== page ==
Posted on 02/21/13 - 11:15 AM EST
The cocktail for the early 2013 rally is not unfamiliar to investors -- its the same package that drove stocks in early 2011 and 2012. The U.S. has modest growth, China will accelerate and take the world with it, and Europe "can't get worse". But in 2013 I suppose we can add the "Japan is the next U.S." in terms of debasing and printing.There has been little rebound in economic activity in Europe the past few months, but the data has been so bad that on a relative basis there has been improvement. Things went from putrid to awful and Wall Street is a relative expectations game -- "beat expectations" -- and that's been good enough for markets. Ironically, one of the drivers of the 2013 rally (the relentless drop in the yen) could become a major thorn in the side of the "it can't get worse in Europe" meme, as it potentially impacts Germany's export machine. On a relative basis German goods get more expensive to Japanese goods each day the yen free falls. (Note -- the data has not reflected this yet as German manufacturing was one of the bright spots in today's data.) Overnight we have the flash purchasing managers index data from Europe and things have gone in the other direction... i.e. they can get worse.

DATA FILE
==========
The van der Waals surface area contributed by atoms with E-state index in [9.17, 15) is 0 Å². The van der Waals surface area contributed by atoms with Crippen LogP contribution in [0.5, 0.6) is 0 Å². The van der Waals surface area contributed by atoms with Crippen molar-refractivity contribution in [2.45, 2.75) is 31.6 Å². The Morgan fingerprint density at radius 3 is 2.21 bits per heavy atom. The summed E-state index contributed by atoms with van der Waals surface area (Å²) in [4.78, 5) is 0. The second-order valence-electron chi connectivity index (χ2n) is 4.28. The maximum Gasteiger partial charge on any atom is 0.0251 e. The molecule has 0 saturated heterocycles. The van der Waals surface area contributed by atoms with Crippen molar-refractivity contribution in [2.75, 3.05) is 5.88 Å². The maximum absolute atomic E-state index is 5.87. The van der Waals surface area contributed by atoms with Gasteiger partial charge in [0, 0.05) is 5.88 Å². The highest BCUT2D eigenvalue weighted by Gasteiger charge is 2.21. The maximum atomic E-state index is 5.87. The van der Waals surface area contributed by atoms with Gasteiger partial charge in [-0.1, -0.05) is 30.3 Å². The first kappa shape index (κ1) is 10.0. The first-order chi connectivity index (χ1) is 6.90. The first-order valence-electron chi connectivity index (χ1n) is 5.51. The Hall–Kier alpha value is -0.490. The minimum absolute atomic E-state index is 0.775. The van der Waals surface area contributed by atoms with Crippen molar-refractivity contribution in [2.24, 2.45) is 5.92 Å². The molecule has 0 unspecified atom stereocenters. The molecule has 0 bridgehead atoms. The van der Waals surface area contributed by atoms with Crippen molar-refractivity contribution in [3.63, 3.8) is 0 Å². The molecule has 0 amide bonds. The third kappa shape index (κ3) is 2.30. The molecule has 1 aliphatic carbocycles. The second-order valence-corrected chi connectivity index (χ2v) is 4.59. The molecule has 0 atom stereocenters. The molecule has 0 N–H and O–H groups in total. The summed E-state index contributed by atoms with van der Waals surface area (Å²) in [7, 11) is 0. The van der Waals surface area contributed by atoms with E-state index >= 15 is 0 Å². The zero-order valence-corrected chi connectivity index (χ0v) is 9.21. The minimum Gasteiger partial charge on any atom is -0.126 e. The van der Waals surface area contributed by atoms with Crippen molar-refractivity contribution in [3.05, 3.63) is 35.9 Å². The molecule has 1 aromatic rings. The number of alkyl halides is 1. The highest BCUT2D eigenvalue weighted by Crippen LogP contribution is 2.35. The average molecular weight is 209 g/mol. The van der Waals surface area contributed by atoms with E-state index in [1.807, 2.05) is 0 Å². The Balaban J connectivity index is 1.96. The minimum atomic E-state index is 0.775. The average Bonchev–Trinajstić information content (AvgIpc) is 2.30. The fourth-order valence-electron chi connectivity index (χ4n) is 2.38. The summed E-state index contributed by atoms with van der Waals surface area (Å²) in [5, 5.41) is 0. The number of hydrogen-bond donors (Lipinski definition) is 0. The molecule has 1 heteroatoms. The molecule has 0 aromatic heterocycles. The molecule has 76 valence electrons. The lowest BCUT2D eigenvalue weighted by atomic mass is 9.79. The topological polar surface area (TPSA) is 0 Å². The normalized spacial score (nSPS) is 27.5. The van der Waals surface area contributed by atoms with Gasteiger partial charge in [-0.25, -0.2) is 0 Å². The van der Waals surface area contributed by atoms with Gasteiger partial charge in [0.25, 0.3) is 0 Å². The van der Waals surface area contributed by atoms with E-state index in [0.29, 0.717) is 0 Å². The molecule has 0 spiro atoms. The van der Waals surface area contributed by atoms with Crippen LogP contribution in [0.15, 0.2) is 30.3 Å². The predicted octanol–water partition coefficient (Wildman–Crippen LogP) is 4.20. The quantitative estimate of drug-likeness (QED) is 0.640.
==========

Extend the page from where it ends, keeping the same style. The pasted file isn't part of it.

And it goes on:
The Markit preliminary euro-zone PMI for February fell to a two-month low of 47.3 from a January reading of 48.6. A reading of less than 50 signals a contraction in business activity. Economists had forecast a reading of 48.5.While the U.S. and Japanese market's have "decoupled" the last few weeks, major European markets (ex UK) are back to flattish /negative for the year.
As for the Fed I still expect easy money for years... many speculate the minutes were just a trial balloon by the Fed to see market reactions. If they still require such balloons to see how dependent markets have become on the constant babysitting necessary by the central bank, they have not been paying attention. Bigger picture for the first time in a long time, bad news mattered yesterday. A change. Long uptrends however don't usually just reverse in one strike, so the nature of the buying / rebound will be of particular interest. While the Feb 4th reversal was sharp on the indexes (and immediately reversed the next day) I saw MUCH more damage in individual names yesterday than on the 4th.
- Euro-area services and manufacturing contracted at a faster pace than economists forecast in February as the economy struggled to recover from the deepest recession in almost four years.
- The euro-area services index fell to 47.3 in February from 48.6 in January, its steepest drop in 10 months, today's data showed. The manufacturing gauge slipped to 47.8 from 47.9.
- In Germany, Europe's biggest economy, the services measure fell to 54.1 in February from 55.7 last month, the sharpest decline since August. The German manufacturing gauge rose to 50.1, moving into expansion for the first time in a year.
- France's services gauge fell to 42.7 this month from 43.6 in January, while its manufacturing index increased to 43.6 from 42.9, today's data showed.